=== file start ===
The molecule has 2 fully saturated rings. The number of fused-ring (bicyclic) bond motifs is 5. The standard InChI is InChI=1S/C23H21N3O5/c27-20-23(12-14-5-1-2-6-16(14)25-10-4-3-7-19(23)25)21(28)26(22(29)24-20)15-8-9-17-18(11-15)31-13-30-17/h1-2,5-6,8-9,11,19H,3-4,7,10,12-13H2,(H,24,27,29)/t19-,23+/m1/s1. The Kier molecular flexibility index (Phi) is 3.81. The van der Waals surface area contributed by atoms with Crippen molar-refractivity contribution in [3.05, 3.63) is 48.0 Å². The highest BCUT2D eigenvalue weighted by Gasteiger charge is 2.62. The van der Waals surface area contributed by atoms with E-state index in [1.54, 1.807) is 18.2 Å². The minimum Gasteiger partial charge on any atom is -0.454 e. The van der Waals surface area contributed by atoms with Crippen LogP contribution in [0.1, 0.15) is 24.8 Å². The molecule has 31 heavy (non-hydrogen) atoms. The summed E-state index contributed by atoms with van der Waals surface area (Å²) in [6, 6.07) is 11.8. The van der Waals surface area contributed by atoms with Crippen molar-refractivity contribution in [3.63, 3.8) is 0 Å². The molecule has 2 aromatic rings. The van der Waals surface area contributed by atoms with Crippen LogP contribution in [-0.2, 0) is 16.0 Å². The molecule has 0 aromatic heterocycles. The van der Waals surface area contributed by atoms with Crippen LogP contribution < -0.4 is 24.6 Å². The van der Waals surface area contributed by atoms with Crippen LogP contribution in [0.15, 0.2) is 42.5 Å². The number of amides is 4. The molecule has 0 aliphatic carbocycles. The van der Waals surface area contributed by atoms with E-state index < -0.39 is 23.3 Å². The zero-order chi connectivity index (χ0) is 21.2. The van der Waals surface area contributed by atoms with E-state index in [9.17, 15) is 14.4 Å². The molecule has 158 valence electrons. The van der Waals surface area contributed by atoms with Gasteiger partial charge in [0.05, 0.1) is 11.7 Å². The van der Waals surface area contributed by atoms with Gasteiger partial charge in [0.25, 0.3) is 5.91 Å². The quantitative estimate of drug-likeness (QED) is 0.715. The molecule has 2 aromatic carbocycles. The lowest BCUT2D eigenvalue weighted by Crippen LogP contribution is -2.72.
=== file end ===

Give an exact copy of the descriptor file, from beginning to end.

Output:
The molecule has 2 fully saturated rings. The number of fused-ring (bicyclic) bond motifs is 5. The standard InChI is InChI=1S/C23H21N3O5/c27-20-23(12-14-5-1-2-6-16(14)25-10-4-3-7-19(23)25)21(28)26(22(29)24-20)15-8-9-17-18(11-15)31-13-30-17/h1-2,5-6,8-9,11,19H,3-4,7,10,12-13H2,(H,24,27,29)/t19-,23+/m1/s1. The Kier molecular flexibility index (Phi) is 3.81. The van der Waals surface area contributed by atoms with Crippen molar-refractivity contribution in [3.05, 3.63) is 48.0 Å². The highest BCUT2D eigenvalue weighted by Gasteiger charge is 2.62. The van der Waals surface area contributed by atoms with E-state index in [1.54, 1.807) is 18.2 Å². The minimum Gasteiger partial charge on any atom is -0.454 e. The van der Waals surface area contributed by atoms with Crippen LogP contribution in [0.1, 0.15) is 24.8 Å². The molecule has 31 heavy (non-hydrogen) atoms. The summed E-state index contributed by atoms with van der Waals surface area (Å²) in [6, 6.07) is 11.8. The van der Waals surface area contributed by atoms with Crippen molar-refractivity contribution in [3.63, 3.8) is 0 Å². The molecule has 2 aromatic rings. The van der Waals surface area contributed by atoms with Crippen LogP contribution in [-0.2, 0) is 16.0 Å². The molecule has 0 aromatic heterocycles. The van der Waals surface area contributed by atoms with Crippen LogP contribution < -0.4 is 24.6 Å². The van der Waals surface area contributed by atoms with Crippen LogP contribution in [0.15, 0.2) is 42.5 Å². The number of amides is 4. The molecule has 0 aliphatic carbocycles. The van der Waals surface area contributed by atoms with E-state index < -0.39 is 23.3 Å². The zero-order chi connectivity index (χ0) is 21.2. The van der Waals surface area contributed by atoms with E-state index in [9.17, 15) is 14.4 Å². The molecule has 158 valence electrons. The van der Waals surface area contributed by atoms with Gasteiger partial charge in [0.05, 0.1) is 11.7 Å². The van der Waals surface area contributed by atoms with Gasteiger partial charge in [0.25, 0.3) is 5.91 Å². The quantitative estimate of drug-likeness (QED) is 0.715. The molecule has 2 aromatic carbocycles. The lowest BCUT2D eigenvalue weighted by Crippen LogP contribution is -2.72.